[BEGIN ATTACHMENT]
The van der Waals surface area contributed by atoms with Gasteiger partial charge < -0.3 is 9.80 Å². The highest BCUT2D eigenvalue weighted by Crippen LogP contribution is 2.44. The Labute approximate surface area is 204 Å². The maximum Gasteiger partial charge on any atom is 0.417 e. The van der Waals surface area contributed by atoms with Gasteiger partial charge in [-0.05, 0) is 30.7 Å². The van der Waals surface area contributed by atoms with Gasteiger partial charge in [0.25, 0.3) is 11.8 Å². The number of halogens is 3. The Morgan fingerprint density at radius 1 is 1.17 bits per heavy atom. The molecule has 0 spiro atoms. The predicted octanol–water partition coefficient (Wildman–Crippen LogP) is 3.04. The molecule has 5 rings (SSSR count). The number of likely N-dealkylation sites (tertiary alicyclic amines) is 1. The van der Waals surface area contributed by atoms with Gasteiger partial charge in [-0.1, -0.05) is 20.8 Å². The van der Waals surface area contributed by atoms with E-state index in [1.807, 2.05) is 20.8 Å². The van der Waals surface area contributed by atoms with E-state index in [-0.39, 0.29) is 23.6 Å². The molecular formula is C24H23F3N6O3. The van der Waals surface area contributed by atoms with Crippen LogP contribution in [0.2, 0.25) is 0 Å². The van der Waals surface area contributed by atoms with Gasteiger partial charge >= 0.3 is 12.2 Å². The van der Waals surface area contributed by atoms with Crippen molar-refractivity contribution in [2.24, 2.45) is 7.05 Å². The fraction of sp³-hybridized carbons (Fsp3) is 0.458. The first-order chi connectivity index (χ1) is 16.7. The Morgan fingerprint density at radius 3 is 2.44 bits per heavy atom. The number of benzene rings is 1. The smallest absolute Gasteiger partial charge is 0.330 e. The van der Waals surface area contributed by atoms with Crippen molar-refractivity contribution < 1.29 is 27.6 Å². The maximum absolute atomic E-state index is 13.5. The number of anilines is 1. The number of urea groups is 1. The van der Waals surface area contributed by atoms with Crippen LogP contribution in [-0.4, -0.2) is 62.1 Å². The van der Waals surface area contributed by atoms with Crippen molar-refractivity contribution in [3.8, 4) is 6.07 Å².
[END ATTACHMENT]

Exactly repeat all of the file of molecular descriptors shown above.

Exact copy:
The van der Waals surface area contributed by atoms with Gasteiger partial charge < -0.3 is 9.80 Å². The highest BCUT2D eigenvalue weighted by Crippen LogP contribution is 2.44. The Labute approximate surface area is 204 Å². The maximum Gasteiger partial charge on any atom is 0.417 e. The van der Waals surface area contributed by atoms with Gasteiger partial charge in [-0.05, 0) is 30.7 Å². The van der Waals surface area contributed by atoms with Gasteiger partial charge in [0.25, 0.3) is 11.8 Å². The number of halogens is 3. The Morgan fingerprint density at radius 1 is 1.17 bits per heavy atom. The molecule has 0 spiro atoms. The predicted octanol–water partition coefficient (Wildman–Crippen LogP) is 3.04. The molecule has 5 rings (SSSR count). The number of likely N-dealkylation sites (tertiary alicyclic amines) is 1. The van der Waals surface area contributed by atoms with Gasteiger partial charge in [-0.1, -0.05) is 20.8 Å². The van der Waals surface area contributed by atoms with E-state index in [1.807, 2.05) is 20.8 Å². The van der Waals surface area contributed by atoms with E-state index in [-0.39, 0.29) is 23.6 Å². The molecular formula is C24H23F3N6O3. The van der Waals surface area contributed by atoms with Crippen LogP contribution in [0.2, 0.25) is 0 Å². The van der Waals surface area contributed by atoms with Gasteiger partial charge >= 0.3 is 12.2 Å². The van der Waals surface area contributed by atoms with Crippen molar-refractivity contribution in [2.24, 2.45) is 7.05 Å². The fraction of sp³-hybridized carbons (Fsp3) is 0.458. The first-order chi connectivity index (χ1) is 16.7. The Morgan fingerprint density at radius 3 is 2.44 bits per heavy atom. The number of benzene rings is 1. The smallest absolute Gasteiger partial charge is 0.330 e. The van der Waals surface area contributed by atoms with Crippen molar-refractivity contribution < 1.29 is 27.6 Å². The maximum absolute atomic E-state index is 13.5. The number of anilines is 1. The number of urea groups is 1. The van der Waals surface area contributed by atoms with Crippen LogP contribution in [-0.4, -0.2) is 62.1 Å². The van der Waals surface area contributed by atoms with Crippen molar-refractivity contribution in [3.8, 4) is 6.07 Å².